We, therefore, view the complaint as stating a separate and distinct cause of action against A. T. & T. and Western Electric for restraining trade in and monopolizing the public communications industry by means which included cross-patent licensing agreements with R. C. A., G. E. and Westinghouse, and an agreement betwen A. T. & T. and Western Electric whereby the latter would supply all of the telephone equipment needed by A. T. & T.
It is undoubtedly true that such a claim for relief is not clearly set apart from the claim based upon the mass conspiracy involving all of the defendants. It might be argued that Philco has no more spelled out such a separate claim than a party who writes the word Complaint has spelled out Plaint or Complain. However, figuratively (if not literally) speaking, such poor spelling out on the plaintiffs' part will not alone sustain a motion for summary judgment. There are less drastic remedies for such short-comings. See for instance, Rules 12(e), (f) and 21 of the Federal Rules of Civil Procedure, Title 28 U.S.C.A. The courts have been extremely reluctant to deny a plaintiff his day in court simply because his complaint is poorly drawn. Robinson v. Lull, D.C.Ill.1956, 145 F. Supp. 134.
Recognizing the above allegations as stating a separate claim for relief against A. T. & T. and Western Electric, there can be little doubt that the Government suit in question did in fact toll the statute as to such a separate claim. It is virtually identical with the matter complained of in the Government suit. The defendants' failure to reach this conclusion results from their insistence upon comparing the whole complaint here with the Government complaint in the A. T. & T. caseon the theory that this complaint contains but one cause of action. In light of the law concerning the courts' liberal interpretation of a complaint when presented with a motion for summary judgment thereon, we must reject such a narrow approach.
Nevertheless, this is not to say, as the plaintiffs seems to intimate, that as to the alleged mass conspiracy participated in by all of the defendants, or as to any other claim for relief against these two defendants, the statute is tolled. Only that claim for relief against A. T. & T. and Western Electric which is based upon their alleged conspiracy to monopolize, and monopolization, of the public communications industry is tolled, since this claim alone was the object of the earlier Government suit. As to any other claim against these two defendants based upon the antitrust laws, the four year federal statute applies and recovery against them prior to January 15, 1953, is now barred.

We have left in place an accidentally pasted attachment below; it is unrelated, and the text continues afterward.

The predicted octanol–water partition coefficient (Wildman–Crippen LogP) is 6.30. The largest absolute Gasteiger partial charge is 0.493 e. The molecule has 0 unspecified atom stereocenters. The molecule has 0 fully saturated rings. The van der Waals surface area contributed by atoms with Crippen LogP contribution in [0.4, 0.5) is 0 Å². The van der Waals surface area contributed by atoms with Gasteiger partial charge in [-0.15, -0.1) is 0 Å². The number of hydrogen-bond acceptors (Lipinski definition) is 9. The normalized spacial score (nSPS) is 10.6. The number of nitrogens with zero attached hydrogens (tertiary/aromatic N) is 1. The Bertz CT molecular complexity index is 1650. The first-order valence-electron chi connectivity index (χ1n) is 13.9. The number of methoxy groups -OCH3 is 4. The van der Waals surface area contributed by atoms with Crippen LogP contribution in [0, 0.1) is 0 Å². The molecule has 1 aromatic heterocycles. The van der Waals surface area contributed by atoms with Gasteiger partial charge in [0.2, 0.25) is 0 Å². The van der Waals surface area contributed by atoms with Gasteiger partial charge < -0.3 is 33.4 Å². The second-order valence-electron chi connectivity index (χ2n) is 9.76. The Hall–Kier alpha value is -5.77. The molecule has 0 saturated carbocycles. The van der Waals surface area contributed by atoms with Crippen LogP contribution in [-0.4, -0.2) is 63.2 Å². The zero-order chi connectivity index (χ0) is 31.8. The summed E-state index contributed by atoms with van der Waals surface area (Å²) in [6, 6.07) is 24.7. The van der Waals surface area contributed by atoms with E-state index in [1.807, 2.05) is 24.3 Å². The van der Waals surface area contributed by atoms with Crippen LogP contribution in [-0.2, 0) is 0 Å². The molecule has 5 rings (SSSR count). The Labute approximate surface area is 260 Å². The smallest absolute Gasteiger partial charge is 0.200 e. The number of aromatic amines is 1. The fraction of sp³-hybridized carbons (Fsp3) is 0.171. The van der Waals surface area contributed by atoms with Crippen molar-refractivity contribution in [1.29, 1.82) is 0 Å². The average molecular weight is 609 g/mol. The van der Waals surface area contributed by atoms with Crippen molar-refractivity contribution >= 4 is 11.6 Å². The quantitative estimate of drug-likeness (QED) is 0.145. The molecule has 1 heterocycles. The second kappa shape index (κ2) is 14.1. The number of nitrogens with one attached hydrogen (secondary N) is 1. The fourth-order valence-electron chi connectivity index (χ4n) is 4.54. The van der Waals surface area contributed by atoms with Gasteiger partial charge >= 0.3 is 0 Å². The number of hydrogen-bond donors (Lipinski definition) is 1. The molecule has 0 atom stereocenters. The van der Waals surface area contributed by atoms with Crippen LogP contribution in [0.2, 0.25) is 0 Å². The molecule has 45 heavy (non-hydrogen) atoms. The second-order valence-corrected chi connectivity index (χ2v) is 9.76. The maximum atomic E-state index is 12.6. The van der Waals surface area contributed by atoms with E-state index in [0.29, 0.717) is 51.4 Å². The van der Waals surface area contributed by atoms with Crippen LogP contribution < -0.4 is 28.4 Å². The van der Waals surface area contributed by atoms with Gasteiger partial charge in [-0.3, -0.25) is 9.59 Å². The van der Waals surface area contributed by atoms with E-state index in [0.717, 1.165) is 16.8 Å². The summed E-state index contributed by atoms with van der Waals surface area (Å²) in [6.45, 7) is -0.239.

*161 General Electric Company.
G. E. takes the position that the Government suit against it, which commenced on January 27, 1941, and ended on October 8, 1953, has no effect upon the applicable statute of limitations in this case. If this is true, G. E.'s cutoff date is also January 15, 1953. Although Philco's counsel appeared to concede the fact that they had no benefit of tolling as to G. E. at the pre-trial conference (transcript p. 23), they now argue that they can recover against G. E. from January 27, 1941, because they filed suit within four years after the termination of the Government suit. Two circuits have already rejected this contention as to the operation of the new federal limitation statute, and their reasoning appears unassailable. Herman Schwabe, Inc. v. United Shoe Machinery Corp., 2 Cir., 1960, 274 F.2d 608; United Shoe Machinery Corp. v. International Shoe Machine Corp., 1 Cir., 1960, 275 F.2d 459. We are in complete agreement with the reasoning as well as the conclusion reached in these cases and accordingly find that the proper cutoff date as to G. E. is January 15, 1953.
Radio Corporation of America.
R. C. A. takes the position that the federal statute of limitations bars recovery against it for any cause of action accruing prior to November 20, 1950, four years prior to the commencement of a Government suit against them on November 19, 1954. They concede that that suit tolled the statute in this case. The plaintiffs, while agreeing that the statute was tolled, argue that the proper cutoff date is November 20, 1948 (i. e., six years prior to the commencement of the Government suit). They base this conclusion upon the alleged applicability of a Pennsylvania limitation statute, rather than the four year federal limitation statute.
The disagreement results from an interpretation of § 15b and § 16(b) of Title 15, U.S.C.A. This very issue has already been before three district courts for decision. Two of them have held that where a government suit was in progress at the time the new federal four year statute was enacted (15 U.S.C.A. § 15b) and the plaintiff filed his complaint within the period of suspension under Title 15 U.S.C.A. § 16(b), but not within the six months' grace period provided by § 15b of that same Title, the plaintiff would have the benefit of that state statute of limitations which was applicable prior to the enactment of the new federal limitation statute, and not the four year federal statute. Goodfriend v. Kansas City Star Co., D.C.W.D.Mo.1958, 158 F. Supp. 531; April v. National Cranberry Ass'n, D.C.D.Mass.1958, 168 F. Supp. 919. The third case held otherwise. United Banana Co. v. United Fruit Co., D.C.D.Conn.1959, 172 F. Supp. 580.